In my opinion the standard of films presented on the night has gone up and there is certainly less 'filler' than before. Clubs feel 'refreshed' and possibly a little less under pressure or disheartened because they now have three chances of walking away with a prize instead of just one, and attendance figures remain healthy and are on the increase.

Sorry if it's slightly off-topic, but I think if the number of awards is in keeping with the status of the competition then that must surely be right. All that remains is to decide what is the correct number :lol:

Re: How many special prizes do we need at a festival?

Posted: Mon Apr 08, 2013 2:53 pm
by Ken Wilson
I have mentioned in another posting, that Carol and I judged the Burnley Film competition a few weeks ago. We had 3 awards to give away, but these are very specific.
There is the trophy for BEST FILM which is self explanatory. The others are BEST COMEDY and MOST IMAGINATIVE USE OF SOUND. It quickly becomes obvious that there are many films which don`t qualify as comedies and also don`t have anything particulary special about sound, so once the BEST FILM is chosen, there are limited options. As such I suggested a couple of extra "certificates" which could be non-specific and could reward ANY special achievement in any other area. I have been told that this idea is being considered for next year. It is more flexible and costs next to nothing.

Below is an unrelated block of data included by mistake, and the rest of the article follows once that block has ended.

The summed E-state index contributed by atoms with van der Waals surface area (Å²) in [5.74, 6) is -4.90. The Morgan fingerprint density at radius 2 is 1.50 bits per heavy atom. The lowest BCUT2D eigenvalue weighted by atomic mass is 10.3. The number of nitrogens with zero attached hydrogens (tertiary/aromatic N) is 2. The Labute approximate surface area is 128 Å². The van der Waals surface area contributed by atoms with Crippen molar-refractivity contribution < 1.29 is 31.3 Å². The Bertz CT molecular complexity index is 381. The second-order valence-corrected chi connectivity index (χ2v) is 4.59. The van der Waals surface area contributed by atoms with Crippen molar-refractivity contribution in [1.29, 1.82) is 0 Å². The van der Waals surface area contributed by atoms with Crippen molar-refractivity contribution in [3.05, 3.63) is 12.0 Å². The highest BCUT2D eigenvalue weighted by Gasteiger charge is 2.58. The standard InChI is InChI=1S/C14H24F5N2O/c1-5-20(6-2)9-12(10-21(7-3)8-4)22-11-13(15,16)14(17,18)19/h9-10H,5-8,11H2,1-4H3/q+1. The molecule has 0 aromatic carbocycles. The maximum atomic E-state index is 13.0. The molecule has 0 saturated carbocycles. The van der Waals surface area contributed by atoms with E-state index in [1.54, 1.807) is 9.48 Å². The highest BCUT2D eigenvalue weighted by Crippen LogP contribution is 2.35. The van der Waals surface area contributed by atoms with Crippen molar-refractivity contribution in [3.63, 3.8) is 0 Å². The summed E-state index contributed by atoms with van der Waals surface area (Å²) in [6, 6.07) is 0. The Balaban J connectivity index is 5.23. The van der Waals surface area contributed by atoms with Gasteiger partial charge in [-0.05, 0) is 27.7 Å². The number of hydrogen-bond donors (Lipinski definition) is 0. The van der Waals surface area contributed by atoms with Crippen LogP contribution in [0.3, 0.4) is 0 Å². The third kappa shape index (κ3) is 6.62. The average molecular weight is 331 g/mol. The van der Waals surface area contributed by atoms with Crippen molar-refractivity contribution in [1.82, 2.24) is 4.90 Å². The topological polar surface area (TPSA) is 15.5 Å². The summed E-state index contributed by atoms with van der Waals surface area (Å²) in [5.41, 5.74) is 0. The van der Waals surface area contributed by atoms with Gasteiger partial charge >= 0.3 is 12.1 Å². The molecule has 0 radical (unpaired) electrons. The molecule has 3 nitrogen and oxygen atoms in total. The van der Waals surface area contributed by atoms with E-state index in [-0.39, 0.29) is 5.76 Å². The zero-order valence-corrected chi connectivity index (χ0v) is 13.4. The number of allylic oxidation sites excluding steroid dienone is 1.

This is the case already for the SAM (Scottish Amateur Moviemakers) competition which we have just returned from today, held in Perth. Unlike Burnley who like the judges to do it "live", we had the films sent to us beforehand to judge at home on tape or DVD. We then travelled north to deliver our verdicts. The films were all screened of course, before our comments were given.

We had to choose the first and second placings and had the option of up to 3 further certificates to give if merited. This did make it much fairer rewarding several movies for certain achievements.

Can I just add that once again the members of SAM are brilliant hosts, extremely friendly and generous in their hospitality and looked after the both of us like Royalty, so a huge thank you to them all.

I suppose you are wondering what won the competition? It was "The Prophecy" by XDL. Congratulations to them too.